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The spy in the box tracking air cargo

The spy in the box tracking air cargo


On-Line Tracking, Cargo 2000 and other performance measurements of air cargo all aim to give shippers the reassurance that their airfreight shipments will arrive on time. Data loggers placed in the cargo can prove whether it was properly treated on route – for example kept at the prescribed temperature, or kept upright and not shaken.

But when performance does not live up to promises, such measures generally only tell the shipper about the problem after it has happened. Suppose they were truly able to track their cargo and discover how it was being treated in real time? How might that change the relationship between customer and airline?

With SENTRY FlightSafe, a service offered by OnAsset Intelligence, that prospect has become a reality. At its heart is a device, which transmits live data about the shipment to the shipper, via satellite or mobile telephone technology.

Shippers can choose to be updated as often as they like – every hour, every minute – not just about where the cargo is, but also its temperature, atmospheric pressure, humidity and whether the shipment has been opened or subjected to sharp movement.

The software can be configured to send out an alert if a specific event takes place – for example if the temperature drops below a certain level or if the box is dropped.

Potentially this could have a revolutionary impact on air cargo, as Adam Crossno, chief executive of OnAsset explains.

“Rather than discovering the problem later and making an insurance claim, you now have the ability to intervene and save the shipment. This is particularly useful for life sciences shipments where tolerances are very thin. The earlier you can intervene, the better chance you have of recovering the situation.”

Data logging and transmission of this kind is nothing new, and in trucking and sea freight has been the norm for quite some time. But in air cargo there has always been the barrier that a device cannot transmit on an aircraft in flight. OnAsset’s patented technology gets round this by enabling the device to sense when it is in proximity to an aircraft and cease transmitting, dispensing with the need for any human intervention.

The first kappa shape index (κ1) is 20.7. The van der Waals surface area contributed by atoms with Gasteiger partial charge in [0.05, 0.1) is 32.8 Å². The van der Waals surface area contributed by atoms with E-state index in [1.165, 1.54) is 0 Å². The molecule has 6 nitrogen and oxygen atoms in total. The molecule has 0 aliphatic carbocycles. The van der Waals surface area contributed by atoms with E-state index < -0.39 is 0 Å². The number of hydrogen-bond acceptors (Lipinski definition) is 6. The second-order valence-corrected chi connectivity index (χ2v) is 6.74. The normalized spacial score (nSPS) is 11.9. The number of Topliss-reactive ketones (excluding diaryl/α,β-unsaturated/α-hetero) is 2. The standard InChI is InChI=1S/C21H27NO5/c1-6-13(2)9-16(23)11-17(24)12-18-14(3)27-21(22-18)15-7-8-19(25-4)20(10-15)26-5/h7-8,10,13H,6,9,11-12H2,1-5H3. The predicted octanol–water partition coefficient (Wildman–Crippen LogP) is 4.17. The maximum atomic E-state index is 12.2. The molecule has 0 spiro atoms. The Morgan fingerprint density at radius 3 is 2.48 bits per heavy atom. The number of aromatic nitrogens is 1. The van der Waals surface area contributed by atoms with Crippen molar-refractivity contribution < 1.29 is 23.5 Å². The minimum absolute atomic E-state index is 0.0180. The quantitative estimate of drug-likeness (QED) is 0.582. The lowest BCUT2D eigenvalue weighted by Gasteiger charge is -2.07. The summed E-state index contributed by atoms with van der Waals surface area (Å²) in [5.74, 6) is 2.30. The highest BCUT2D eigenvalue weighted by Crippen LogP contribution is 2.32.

Crossno does not go into great detail about how it does that, except that it uses several layers of sensors and software. “It does not rely on just one thing. It captures all kinds of information,” he says. “We spent many years perfecting this technology and testing it on aircraft.”

SENTRY FlightSafe has currently been approved for use by some 30 airlines – the latest being Cathay Pacific and Virgin Atlantic – and other examples include American Airlines, Delta and Southwest. Envirotainer is in the process of integrating the device into its active heating and cooling containers.

The product also has a Letter of No Technical Objection from the US FAA, who were consulted throughout its development, and OnAsset is on the FAA committee on portable electronic devices, and so fully up with the latest pol-icy in this area.

Shippers using the devices range from pharmaceuticals companies to movers of valuable goods. For the latter, SENTRY FlightSafe acts like a security guard, triggering an alert if a package is opened en route, and mapping its journey against predicted milestones, so the shipper can be warned if it has not arrived at a particular location at the expected time. “It can give you knowledge of heists minutes after they happen,” says Paul Rodwell, OnAsset’s head of international business development.